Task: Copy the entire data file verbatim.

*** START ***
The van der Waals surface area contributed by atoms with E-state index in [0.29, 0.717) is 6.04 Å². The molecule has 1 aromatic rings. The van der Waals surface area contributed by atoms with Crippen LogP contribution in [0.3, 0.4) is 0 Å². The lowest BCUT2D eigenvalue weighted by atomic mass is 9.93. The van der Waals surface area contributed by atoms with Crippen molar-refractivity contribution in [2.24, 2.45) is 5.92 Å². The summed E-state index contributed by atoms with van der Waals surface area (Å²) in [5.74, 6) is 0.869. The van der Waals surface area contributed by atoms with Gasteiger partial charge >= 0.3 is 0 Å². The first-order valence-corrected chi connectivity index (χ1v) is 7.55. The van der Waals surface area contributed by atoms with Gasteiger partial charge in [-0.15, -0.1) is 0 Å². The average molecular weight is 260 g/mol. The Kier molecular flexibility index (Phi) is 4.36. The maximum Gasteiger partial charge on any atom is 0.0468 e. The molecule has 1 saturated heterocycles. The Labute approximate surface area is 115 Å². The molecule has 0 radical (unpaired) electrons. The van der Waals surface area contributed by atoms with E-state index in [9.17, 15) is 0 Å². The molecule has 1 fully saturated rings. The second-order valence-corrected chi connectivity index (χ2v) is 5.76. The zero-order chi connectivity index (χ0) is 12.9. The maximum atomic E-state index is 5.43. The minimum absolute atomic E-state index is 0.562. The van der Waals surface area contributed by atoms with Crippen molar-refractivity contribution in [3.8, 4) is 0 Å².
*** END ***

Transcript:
The van der Waals surface area contributed by atoms with E-state index in [0.29, 0.717) is 6.04 Å². The molecule has 1 aromatic rings. The van der Waals surface area contributed by atoms with Crippen LogP contribution in [0.3, 0.4) is 0 Å². The lowest BCUT2D eigenvalue weighted by atomic mass is 9.93. The van der Waals surface area contributed by atoms with Crippen molar-refractivity contribution in [2.24, 2.45) is 5.92 Å². The summed E-state index contributed by atoms with van der Waals surface area (Å²) in [5.74, 6) is 0.869. The van der Waals surface area contributed by atoms with Gasteiger partial charge >= 0.3 is 0 Å². The first-order valence-corrected chi connectivity index (χ1v) is 7.55. The van der Waals surface area contributed by atoms with Gasteiger partial charge in [-0.15, -0.1) is 0 Å². The average molecular weight is 260 g/mol. The Kier molecular flexibility index (Phi) is 4.36. The maximum Gasteiger partial charge on any atom is 0.0468 e. The molecule has 1 saturated heterocycles. The Labute approximate surface area is 115 Å². The molecule has 0 radical (unpaired) electrons. The van der Waals surface area contributed by atoms with E-state index in [9.17, 15) is 0 Å². The molecule has 1 fully saturated rings. The second-order valence-corrected chi connectivity index (χ2v) is 5.76. The zero-order chi connectivity index (χ0) is 12.9. The maximum atomic E-state index is 5.43. The minimum absolute atomic E-state index is 0.562. The van der Waals surface area contributed by atoms with Crippen molar-refractivity contribution in [3.8, 4) is 0 Å².